(NEXSTAR) — Where’d the name “Texas” come from, anyway?
According to the Texas State Historical Association, an independent nonprofit organization dedicated to the state’s history, the word originated long before the area was an established part of the United States.
Even before the Spanish arrived in East Texas, Native Americans in the area used the word “Texas” widely. “Tejas” is the Spanish spelling of “taysha,” a Native American Caddo word that means “friend” or “ally.”
While it’s unknown how the Spanish learned of the name Texas, the idea of the “great kingdom of Texas,” was spreading even before explorers Alonso De León and Damián Massanet began their expedition of the area in 1689.
During the expedition, Massanet met Native Americans who referred to themselves as “thecas,” or “friends.” As he met the chief of the Nabedaches, a Native American tribe belonging to the Hasinai Confederacy, Massanet wrongly referred to the chief as the “governor” of a “great kingdom of the Texas.”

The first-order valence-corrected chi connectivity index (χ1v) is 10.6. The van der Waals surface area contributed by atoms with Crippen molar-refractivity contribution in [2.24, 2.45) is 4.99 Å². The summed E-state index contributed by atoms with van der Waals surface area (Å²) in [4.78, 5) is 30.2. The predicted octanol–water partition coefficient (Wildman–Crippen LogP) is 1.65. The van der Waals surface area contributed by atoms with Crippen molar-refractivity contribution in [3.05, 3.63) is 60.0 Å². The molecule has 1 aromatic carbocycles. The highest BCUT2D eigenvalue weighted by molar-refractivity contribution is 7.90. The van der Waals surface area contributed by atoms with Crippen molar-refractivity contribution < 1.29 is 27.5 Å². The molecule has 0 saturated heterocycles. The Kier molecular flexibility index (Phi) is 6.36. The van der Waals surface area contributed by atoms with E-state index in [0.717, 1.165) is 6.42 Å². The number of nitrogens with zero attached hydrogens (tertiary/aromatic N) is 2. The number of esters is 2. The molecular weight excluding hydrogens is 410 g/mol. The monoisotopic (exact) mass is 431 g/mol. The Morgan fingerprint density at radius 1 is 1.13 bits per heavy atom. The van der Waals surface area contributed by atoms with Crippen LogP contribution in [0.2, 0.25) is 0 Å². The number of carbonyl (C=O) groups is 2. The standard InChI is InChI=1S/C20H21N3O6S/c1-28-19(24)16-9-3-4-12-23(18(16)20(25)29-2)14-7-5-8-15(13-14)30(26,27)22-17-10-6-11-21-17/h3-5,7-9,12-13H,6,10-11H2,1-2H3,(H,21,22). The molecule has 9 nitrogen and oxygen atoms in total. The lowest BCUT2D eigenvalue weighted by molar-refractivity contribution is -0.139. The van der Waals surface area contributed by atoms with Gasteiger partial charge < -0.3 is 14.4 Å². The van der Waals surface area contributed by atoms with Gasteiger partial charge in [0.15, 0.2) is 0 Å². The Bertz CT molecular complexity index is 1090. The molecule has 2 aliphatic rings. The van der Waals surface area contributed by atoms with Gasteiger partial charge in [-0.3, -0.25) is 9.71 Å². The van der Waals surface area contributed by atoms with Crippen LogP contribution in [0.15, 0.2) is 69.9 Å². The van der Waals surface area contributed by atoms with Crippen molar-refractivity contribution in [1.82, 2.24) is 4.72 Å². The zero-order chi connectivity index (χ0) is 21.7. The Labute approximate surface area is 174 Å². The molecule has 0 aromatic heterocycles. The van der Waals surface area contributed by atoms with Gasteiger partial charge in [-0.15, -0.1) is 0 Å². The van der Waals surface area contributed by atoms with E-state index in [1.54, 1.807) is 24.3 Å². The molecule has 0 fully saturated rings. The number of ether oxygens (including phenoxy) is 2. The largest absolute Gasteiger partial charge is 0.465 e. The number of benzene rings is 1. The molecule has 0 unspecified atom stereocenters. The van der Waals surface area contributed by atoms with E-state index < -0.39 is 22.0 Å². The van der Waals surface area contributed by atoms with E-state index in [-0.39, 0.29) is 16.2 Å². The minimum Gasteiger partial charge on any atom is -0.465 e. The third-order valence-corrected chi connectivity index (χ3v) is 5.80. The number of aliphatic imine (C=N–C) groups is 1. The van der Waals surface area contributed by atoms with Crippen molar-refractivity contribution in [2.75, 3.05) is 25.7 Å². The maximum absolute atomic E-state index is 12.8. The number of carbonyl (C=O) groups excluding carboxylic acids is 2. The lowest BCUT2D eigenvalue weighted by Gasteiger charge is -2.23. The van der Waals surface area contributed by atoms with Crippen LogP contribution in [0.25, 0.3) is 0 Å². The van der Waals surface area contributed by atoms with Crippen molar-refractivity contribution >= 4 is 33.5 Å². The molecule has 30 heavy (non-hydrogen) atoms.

Despite many attempts to correct the effort, the name stuck, and it was forever solidified after Texas became the 28th State of the Union.
Texas’ state motto — “Friendship” — carries the original meaning of the word as used by the Hasinai and their allies, and its name is derived from the same origin.